Upper Gastrointestinal (GI) Cancer Services
The Upper GI Cancer Team consists of Consultant Surgeons, Gastroenterologists, Oncologists, Radiologists, Pathologists, Clinical Nurse Specialists and Allied Health Professionals with specialist expertise and knowledge of Upper GI cancers.
The UGI team supports and cares for patients and families who are diagnosed with an Upper GI cancer.
Upper gastrointestinal cancers include:
- Biliary system.
- Small bowel
The Upper GI team specialise in diagnosing, treating and caring for people with cancers of the upper GI tract including oesophagus (gullet/food pipe), stomach, pancreas, liver, gall bladder and biliary tree.
The management of Upper GI cancers depends on the presenting stage of disease and patient fitness.
The investigations and subsequent treatments can at first appear quite complex and daunting. From the point of referral, all patients are seen promptly by a member of the specialist team and each individual case will be presented and discussed within our Multi-disciplinary Team (MDT) meetings. Patients will be guided through the relevant tests and investigations and will be actively involved in decisions regarding their care.
If you need surgery you may be able to have this by laparoscopic (keyhole) surgery which is less invasive and has a much quicker recovery time.
You may be referred by your GP to our outpatient department or directly to the endoscopy department depending on the circumstances. Your initial appointment or procedure may be with either a consultant or specialist nurse.
At this appointment your consultant may suggest certain investigations and procedures to help with your diagnosis.
Please click below for information on these procedures
Upper GI endoscopy
An Upper GI endoscopy sometimes known as a gastroscopy as is a procedure to look at the inside of the oesophagus (gullet), stomach and duodenum.
This is a procedure which you can have as a day case under local anaesthetic or sedation and is done to look for the cause of symptoms in the upper abdomen or swallow discomfort and sometimes to apply treatment. It involves a flexible tube with a camera on the end being passed through the mouth and throat down the gullet into the stomach and into the first part of the small intestine (duodenum).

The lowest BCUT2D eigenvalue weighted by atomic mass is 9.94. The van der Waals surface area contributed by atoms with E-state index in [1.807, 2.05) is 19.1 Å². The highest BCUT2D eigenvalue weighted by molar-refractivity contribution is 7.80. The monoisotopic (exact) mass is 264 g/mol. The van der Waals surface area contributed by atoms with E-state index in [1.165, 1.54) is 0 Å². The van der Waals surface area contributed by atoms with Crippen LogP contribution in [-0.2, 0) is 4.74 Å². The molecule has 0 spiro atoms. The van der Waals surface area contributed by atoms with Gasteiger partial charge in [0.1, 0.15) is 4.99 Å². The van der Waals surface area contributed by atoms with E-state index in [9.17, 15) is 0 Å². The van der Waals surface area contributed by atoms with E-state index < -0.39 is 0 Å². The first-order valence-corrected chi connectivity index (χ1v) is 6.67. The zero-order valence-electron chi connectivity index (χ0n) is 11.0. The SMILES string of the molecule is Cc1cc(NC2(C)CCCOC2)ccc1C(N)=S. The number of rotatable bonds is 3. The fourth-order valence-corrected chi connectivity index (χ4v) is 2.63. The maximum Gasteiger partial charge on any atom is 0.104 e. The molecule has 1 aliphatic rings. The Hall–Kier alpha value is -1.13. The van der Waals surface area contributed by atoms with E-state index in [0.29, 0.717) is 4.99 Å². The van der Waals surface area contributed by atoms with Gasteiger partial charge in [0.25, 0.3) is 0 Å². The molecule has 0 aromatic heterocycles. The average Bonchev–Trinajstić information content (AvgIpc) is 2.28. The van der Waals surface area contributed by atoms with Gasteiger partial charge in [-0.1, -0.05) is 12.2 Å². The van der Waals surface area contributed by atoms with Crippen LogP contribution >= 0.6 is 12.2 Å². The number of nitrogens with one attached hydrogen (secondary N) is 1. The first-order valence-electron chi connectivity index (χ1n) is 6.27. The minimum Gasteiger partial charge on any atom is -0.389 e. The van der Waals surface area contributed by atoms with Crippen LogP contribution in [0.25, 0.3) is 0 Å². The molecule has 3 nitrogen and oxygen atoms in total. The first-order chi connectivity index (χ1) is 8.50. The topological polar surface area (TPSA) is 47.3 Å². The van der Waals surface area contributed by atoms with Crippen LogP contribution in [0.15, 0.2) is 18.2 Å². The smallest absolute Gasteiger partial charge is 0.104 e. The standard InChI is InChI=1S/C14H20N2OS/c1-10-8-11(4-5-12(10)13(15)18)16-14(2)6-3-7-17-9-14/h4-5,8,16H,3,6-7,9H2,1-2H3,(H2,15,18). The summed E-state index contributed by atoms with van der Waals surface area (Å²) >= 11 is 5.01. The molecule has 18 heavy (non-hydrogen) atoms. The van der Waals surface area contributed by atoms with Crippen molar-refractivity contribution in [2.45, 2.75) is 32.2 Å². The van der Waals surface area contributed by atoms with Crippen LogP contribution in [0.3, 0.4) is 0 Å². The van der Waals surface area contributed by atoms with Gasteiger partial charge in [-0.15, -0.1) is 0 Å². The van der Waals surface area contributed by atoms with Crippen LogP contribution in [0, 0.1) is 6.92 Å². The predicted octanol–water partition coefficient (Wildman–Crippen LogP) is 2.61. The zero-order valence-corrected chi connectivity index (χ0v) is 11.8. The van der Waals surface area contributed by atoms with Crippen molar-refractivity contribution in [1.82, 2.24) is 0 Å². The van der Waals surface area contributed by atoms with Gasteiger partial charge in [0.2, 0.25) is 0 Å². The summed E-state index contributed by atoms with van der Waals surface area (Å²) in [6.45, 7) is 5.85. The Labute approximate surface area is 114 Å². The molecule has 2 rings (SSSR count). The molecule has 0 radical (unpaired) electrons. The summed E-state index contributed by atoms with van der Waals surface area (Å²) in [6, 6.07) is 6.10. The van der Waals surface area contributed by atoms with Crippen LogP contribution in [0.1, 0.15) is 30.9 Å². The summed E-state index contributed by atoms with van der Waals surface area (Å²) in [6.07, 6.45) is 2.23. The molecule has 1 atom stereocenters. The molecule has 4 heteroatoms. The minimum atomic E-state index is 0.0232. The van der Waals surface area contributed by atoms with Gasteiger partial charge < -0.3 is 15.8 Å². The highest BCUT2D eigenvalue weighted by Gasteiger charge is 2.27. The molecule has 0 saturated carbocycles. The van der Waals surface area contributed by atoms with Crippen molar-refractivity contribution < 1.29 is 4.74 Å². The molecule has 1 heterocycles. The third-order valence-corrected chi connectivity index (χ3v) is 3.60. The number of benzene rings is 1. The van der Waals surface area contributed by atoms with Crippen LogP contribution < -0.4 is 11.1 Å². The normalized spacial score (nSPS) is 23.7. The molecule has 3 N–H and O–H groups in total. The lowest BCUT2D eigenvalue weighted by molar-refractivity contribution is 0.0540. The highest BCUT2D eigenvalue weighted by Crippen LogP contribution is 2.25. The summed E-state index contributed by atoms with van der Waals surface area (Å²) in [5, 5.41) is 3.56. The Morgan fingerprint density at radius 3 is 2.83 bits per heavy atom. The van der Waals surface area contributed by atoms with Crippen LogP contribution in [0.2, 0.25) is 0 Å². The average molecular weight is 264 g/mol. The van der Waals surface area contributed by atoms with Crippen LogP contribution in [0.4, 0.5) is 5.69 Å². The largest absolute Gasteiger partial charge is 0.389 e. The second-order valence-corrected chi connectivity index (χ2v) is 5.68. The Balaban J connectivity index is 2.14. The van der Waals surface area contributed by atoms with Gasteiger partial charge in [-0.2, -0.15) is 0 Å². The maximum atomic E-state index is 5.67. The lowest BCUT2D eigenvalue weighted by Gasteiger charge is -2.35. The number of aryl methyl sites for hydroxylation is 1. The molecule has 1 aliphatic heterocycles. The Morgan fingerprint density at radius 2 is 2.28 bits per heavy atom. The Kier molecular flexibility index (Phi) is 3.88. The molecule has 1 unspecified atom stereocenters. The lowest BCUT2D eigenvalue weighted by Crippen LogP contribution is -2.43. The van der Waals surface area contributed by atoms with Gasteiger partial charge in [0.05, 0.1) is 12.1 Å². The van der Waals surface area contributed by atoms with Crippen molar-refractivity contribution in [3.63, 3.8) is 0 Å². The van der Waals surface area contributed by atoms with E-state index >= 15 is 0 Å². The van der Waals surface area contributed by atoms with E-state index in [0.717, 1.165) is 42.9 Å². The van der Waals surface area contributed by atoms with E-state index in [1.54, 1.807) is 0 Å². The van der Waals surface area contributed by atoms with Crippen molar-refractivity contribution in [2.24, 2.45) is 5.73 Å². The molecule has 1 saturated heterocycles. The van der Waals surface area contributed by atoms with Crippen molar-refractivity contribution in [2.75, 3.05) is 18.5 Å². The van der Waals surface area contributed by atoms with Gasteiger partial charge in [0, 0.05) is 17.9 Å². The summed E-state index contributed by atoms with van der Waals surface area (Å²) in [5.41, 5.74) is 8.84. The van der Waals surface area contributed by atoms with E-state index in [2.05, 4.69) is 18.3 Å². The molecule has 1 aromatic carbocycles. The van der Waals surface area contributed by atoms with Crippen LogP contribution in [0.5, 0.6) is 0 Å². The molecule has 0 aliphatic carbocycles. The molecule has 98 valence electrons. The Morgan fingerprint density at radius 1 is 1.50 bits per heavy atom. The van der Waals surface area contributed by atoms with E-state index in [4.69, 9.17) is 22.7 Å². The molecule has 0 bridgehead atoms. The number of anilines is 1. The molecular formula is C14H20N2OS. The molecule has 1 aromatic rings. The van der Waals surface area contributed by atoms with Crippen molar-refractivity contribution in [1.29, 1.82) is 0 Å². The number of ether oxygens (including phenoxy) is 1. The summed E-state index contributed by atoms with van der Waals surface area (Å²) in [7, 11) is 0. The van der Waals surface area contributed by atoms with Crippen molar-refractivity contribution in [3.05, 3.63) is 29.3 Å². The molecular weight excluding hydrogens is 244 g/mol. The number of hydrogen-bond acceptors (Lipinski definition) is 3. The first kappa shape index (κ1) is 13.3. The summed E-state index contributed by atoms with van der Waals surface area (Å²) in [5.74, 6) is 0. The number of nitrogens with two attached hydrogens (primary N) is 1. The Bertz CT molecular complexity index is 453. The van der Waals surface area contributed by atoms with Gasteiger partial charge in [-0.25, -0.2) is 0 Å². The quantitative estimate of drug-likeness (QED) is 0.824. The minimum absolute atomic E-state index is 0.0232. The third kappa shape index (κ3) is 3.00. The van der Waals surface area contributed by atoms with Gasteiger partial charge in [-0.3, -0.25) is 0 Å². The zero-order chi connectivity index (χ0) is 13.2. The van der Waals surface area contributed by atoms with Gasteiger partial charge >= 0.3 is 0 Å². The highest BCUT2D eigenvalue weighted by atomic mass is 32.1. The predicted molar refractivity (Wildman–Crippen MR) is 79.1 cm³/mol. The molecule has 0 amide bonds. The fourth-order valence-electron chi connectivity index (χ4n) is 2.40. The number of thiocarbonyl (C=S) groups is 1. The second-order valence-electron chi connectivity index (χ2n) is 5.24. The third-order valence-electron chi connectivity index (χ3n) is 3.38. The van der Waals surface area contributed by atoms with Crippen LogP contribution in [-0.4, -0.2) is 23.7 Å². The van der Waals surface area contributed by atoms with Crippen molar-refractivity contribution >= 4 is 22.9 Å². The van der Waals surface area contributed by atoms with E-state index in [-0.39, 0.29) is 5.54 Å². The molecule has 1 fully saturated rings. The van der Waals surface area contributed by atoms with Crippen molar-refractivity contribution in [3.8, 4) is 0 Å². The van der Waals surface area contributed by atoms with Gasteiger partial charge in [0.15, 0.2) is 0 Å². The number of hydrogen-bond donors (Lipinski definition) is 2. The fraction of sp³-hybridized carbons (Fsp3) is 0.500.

You may have a scans such as an ultrasound scan, MRI, CT or PET scans. These are commonly used and have minimal discomfort. These are important as they provide information about abnormalities inside the body that are not otherwise seen. If more complex x-ray procedures are required your consultant will explain what these involve.
Depending on your condition your consultant may suggest that you need surgery. The majority of surgical procedures can be carried out by laparoscopic (keyhole) surgery as this allows a quicker recovery so you may spend less time in hospital.
During the procedure a number of small incisions are made into your abdomen, allowing a variety of specially designed laparoscopic instruments to be passed into the abdomen to allow the surgeon to carry out the operation.
Our staff are committed to providing high quality, personalised care in a safe and comfortable environment. Our Clinical Nurse Specialists (CNS) provide you with a key link to our service and provide advice and support throughout your care.
External websites will open in a new browser window.
Cancer Research UK websiteCore: fighting gut and liver disease
Core: fighting gut and liver diseaseHeartburn Cancer Awareness and Support
Heartburn Cancer Awareness and SupportMacmillan Cancer Support
Macmillan Cancer SupportOchre: promoting awareness of oesophageal cancer
Ochre: promoting awareness of oesophageal cancer Oesophageal Patients Association
Pancreatic Cancer - if you can have surgery to remove the cancer
Pancreatic Cancer - Inoperable cancer